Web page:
Tuesday, July 28, 2009

Mamas, Wear Your Helmets!

Growing up in the '70s and '80s, I never wore a bicycle helmet. I never saw any one else wear one either. Maybe in the movie "Breaking Away," but never in real life. My husband and I laugh about it and think maybe that's why our generation is smaller than the others.

Enter 2009. Our daughter is now old enough to sit on the back of a bike and get chauffered around. On vacation, we rented two bikes and a kiddie seat. (My lovely cycle adorned with stylish 'basquette' is pictured to the right).

The bike rental guy handed us the paperwork and pointed to two bins full of helmets.

"The ones on the right are for kids, the ones on the left are for adults," he said. "Help yourself."

Oh boy.

My husband and I gave each other "Do we have to?" looks. And yes, yes we did. We just couldn't make our daughter wear her helmet, and then us two ride off into the sunset with bare heads. It just didn't seem fair. And what lesson would she learn, seeing both parents ride helmet-free? So we both donned our hard, white caps, fashionable chin strap and all. And boy, did we look cool.

I mean, I always thought of myself as being at least moderately coordinated. I played sports (yes, badminton is a sport). I think I can dance (albiet, circa 1980's "Material Girl.") So I rode around the sandy beaches and paths of Hilton Head, feeling confident that my well protected head would never make contact with ground. I was convinced that my helmet wearing was in vain.

So oblivious was I to any danger, so much did I enjoy the sightseeing, that I failed to anticipate a large bump in the road that sent me flying from my little two-wheeled rental.

That's right. I went head over heels, not for but rather on top of my lovely ride. My daughter kind of freaked out and so did my hubby. But other than a scraped knee and dented pride, I was fine.

Ever since, I've about half of parents I've seen riding bikes with their kids were wearing helmets, half were going bare-headed. No, I can't say that I felt very cool wearing it, and I certainly didn't feel cool falling off my ride. But to walk away unscathed--well now, that felt very cool indeed. And every time we see someone riding a bike, my daughter comments on how Mama didn't get hurt because Mama wore her helmet. Now that's a lesson learned truly by example.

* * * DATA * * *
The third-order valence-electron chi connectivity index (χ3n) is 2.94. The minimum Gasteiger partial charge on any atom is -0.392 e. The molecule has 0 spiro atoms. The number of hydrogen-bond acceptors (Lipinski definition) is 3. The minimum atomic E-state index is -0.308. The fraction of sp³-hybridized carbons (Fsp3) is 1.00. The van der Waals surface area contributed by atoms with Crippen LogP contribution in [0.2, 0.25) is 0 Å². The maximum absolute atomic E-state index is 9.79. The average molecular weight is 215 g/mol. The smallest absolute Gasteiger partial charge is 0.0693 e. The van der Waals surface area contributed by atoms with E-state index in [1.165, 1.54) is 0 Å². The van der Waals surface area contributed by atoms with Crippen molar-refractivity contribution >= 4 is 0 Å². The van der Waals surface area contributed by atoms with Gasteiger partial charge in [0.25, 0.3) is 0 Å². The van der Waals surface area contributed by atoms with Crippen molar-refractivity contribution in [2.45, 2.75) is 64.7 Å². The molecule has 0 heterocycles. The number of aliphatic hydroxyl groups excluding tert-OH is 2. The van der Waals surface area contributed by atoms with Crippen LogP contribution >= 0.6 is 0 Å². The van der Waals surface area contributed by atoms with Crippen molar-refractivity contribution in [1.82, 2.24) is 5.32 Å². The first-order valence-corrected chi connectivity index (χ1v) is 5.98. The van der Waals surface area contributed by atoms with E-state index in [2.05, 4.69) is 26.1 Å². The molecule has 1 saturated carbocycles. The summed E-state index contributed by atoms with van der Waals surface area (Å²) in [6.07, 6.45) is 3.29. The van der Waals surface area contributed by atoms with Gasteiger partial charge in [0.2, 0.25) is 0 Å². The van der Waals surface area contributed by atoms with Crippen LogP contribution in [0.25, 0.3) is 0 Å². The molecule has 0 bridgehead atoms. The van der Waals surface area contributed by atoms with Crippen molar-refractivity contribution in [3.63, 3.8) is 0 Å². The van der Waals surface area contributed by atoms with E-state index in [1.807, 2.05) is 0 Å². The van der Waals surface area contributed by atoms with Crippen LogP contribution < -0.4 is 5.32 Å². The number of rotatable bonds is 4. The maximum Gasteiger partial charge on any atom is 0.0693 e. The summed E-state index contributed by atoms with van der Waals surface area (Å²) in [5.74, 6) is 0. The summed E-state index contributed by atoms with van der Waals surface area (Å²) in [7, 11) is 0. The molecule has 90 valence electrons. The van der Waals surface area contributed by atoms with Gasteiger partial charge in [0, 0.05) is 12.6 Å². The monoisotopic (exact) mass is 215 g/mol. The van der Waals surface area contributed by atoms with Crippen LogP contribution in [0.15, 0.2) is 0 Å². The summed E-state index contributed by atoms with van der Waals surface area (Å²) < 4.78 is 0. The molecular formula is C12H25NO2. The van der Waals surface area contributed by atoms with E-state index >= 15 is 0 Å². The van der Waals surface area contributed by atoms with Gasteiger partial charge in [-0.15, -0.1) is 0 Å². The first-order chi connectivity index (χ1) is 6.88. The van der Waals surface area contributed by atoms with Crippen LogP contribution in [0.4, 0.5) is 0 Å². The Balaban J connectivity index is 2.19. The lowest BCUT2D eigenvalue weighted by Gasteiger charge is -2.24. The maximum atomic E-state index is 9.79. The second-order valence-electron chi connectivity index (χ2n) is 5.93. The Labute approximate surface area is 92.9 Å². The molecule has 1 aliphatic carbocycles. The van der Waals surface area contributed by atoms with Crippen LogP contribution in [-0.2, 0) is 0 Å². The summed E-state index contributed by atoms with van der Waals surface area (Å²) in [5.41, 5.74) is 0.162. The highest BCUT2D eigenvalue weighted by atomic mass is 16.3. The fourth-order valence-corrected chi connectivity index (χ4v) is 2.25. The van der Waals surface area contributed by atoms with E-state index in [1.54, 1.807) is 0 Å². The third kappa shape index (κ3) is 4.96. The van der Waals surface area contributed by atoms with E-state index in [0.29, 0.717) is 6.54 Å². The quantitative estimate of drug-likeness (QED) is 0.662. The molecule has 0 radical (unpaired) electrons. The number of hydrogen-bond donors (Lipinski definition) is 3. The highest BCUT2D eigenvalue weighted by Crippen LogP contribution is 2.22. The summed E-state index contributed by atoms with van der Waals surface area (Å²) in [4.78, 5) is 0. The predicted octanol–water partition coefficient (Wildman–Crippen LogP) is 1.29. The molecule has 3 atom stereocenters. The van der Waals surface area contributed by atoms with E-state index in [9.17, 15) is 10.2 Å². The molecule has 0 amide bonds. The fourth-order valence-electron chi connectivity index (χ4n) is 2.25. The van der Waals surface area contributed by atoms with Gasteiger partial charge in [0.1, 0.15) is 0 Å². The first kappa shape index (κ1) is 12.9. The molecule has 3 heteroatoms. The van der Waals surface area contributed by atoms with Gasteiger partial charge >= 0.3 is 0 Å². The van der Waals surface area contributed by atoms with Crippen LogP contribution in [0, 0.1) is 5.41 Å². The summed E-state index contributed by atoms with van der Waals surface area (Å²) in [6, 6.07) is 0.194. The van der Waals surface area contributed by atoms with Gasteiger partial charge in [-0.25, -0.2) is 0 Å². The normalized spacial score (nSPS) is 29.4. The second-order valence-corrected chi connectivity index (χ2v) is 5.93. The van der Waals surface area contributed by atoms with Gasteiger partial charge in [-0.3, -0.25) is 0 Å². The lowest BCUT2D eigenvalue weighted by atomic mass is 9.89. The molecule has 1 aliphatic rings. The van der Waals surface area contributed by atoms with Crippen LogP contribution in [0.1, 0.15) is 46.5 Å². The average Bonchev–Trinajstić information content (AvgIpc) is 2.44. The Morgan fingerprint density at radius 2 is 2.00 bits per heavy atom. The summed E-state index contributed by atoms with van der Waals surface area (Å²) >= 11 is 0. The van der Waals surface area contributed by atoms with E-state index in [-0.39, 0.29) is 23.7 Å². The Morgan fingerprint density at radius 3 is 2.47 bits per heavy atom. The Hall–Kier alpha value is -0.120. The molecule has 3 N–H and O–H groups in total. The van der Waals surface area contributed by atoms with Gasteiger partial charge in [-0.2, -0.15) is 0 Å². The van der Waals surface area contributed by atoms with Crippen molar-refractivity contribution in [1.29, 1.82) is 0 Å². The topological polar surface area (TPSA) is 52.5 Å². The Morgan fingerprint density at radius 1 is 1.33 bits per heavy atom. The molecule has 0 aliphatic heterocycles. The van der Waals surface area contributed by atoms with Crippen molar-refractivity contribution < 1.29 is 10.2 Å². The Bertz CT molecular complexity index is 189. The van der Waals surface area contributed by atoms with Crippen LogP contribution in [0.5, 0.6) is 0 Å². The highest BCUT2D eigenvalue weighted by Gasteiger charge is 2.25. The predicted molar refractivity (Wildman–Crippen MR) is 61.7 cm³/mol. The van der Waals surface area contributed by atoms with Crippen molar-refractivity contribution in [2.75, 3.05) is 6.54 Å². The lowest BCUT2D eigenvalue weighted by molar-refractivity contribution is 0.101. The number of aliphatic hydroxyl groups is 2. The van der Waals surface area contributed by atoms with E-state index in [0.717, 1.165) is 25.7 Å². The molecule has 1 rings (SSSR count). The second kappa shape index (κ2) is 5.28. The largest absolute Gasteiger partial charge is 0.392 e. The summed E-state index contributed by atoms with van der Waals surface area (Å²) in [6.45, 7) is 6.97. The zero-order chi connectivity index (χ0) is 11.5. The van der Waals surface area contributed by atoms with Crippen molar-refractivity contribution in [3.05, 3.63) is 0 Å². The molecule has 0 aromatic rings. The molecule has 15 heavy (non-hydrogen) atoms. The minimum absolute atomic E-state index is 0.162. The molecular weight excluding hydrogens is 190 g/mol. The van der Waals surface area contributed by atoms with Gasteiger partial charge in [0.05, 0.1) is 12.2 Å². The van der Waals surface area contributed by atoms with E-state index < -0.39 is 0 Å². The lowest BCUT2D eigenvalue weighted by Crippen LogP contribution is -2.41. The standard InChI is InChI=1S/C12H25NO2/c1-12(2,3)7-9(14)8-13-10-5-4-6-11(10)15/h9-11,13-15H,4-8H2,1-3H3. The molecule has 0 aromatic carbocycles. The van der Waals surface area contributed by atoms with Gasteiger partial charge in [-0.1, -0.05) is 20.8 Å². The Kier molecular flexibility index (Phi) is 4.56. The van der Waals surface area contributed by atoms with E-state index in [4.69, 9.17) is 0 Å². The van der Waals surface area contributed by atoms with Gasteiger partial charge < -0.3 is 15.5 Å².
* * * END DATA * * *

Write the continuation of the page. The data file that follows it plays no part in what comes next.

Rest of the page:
According to the Bicycle Helmet Safety Institute, non-helmet riders are 14 times more likely to be involved in a fatal crash than ones who wore helmets. And in 2007, sadly 698 cyclists died.

Helmets are cheap. Target offers them for as little as $20. A small price to pay for protecting something as valuable as your noggin.

Many states and municipalities have bike helmet laws requiring them for riders age 16 and under. But not many have laws for Mamas. But trust me, this Mama never will ride without one again.

'Til next time,


  1. The trouble with bike helmets is that the figures don't show that they work - helmet laws have stopped a lot of people cycling and have done nothing for head injury rates, see Robinson DL. No clear evidence from countries that have enforced the wearing of helmets. BMJ. 2006 March 25; 332(7543): 722–725. doi: 10.1136/bmj.332.7543.722-a. http://www.pubmedcentral.nih.gov/articlerender.fcgi?tool=pubmed&pubmedid=16565131 (Robinson's work uses the best scientific methods, all available control groups and so on.) It appears that helmets break easily, but don't absorb the impact, see the engineers quoted at http://en.wikipedia.org/wiki/Bicycle_helmet. A broken helmet has simply failed. I'm sorry to guess that your anecdote doesn't actually relate to the helmet saving you from anything much. The only known connection is that helmets have strangled a few young children who were wearing helmets while playing off their bicycles.

    I no longer wear a helmet and haven't pressed them on my children. I do check that their brakes work and that they have a good idea of the rules of the road.

    At our age it's far too dangerous not to cycle - regular cycling, Danish style, not too far, not too fast, nearly halves the death rate, see http://archinte.ama-assn.org/cgi/content/abstract/160/11/1621 All-Cause Mortality Associated With Physical Activity During Leisure Time, Work, Sports, and Cycling to Work. Andersen et al, Arch Intern Med. 2000;160:1621-1628, so I'm glad you're still pedalling. Bicycling is good for health, but helmets don't seem to be.

  2. Thank you Richard, for the very enlightening reply and taking the time to write an insightful one. My husband will be happy to hear some evidence that his wearing a helmet is not necessary. Though I will still make him wear one on his motorcycle! The strangulation stat is a frightening one. However, here in the states, there are state and municipal laws that require helmets for those under age 16, which I mentioned above in my blog entry. Perhaps some parents here will have to decide to choose to pay a fine and have their children not wear them. I guess they have the freedom to do that, if they wish.